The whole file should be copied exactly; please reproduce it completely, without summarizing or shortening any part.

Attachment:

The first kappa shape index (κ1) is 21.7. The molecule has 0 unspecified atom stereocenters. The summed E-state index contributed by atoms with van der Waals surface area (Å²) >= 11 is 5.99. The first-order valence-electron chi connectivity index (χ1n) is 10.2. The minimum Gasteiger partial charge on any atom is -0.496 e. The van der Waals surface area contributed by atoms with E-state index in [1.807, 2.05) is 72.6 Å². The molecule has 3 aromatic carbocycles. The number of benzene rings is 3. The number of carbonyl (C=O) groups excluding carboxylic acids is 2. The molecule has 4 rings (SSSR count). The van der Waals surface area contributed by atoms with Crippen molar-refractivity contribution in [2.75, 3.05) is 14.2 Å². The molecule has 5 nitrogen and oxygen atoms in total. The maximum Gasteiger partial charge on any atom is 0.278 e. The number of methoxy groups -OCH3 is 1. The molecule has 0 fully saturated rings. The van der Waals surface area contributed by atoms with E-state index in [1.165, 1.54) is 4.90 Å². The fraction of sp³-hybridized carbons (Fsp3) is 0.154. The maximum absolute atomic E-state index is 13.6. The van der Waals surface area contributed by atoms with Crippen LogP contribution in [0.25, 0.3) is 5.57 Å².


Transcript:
The first kappa shape index (κ1) is 21.7. The molecule has 0 unspecified atom stereocenters. The summed E-state index contributed by atoms with van der Waals surface area (Å²) >= 11 is 5.99. The first-order valence-electron chi connectivity index (χ1n) is 10.2. The minimum Gasteiger partial charge on any atom is -0.496 e. The van der Waals surface area contributed by atoms with E-state index in [1.807, 2.05) is 72.6 Å². The molecule has 3 aromatic carbocycles. The number of benzene rings is 3. The number of carbonyl (C=O) groups excluding carboxylic acids is 2. The molecule has 4 rings (SSSR count). The van der Waals surface area contributed by atoms with Crippen molar-refractivity contribution in [2.75, 3.05) is 14.2 Å². The molecule has 5 nitrogen and oxygen atoms in total. The maximum Gasteiger partial charge on any atom is 0.278 e. The number of methoxy groups -OCH3 is 1. The molecule has 0 fully saturated rings. The van der Waals surface area contributed by atoms with E-state index in [1.165, 1.54) is 4.90 Å². The fraction of sp³-hybridized carbons (Fsp3) is 0.154. The maximum absolute atomic E-state index is 13.6. The van der Waals surface area contributed by atoms with Crippen LogP contribution in [0.25, 0.3) is 5.57 Å².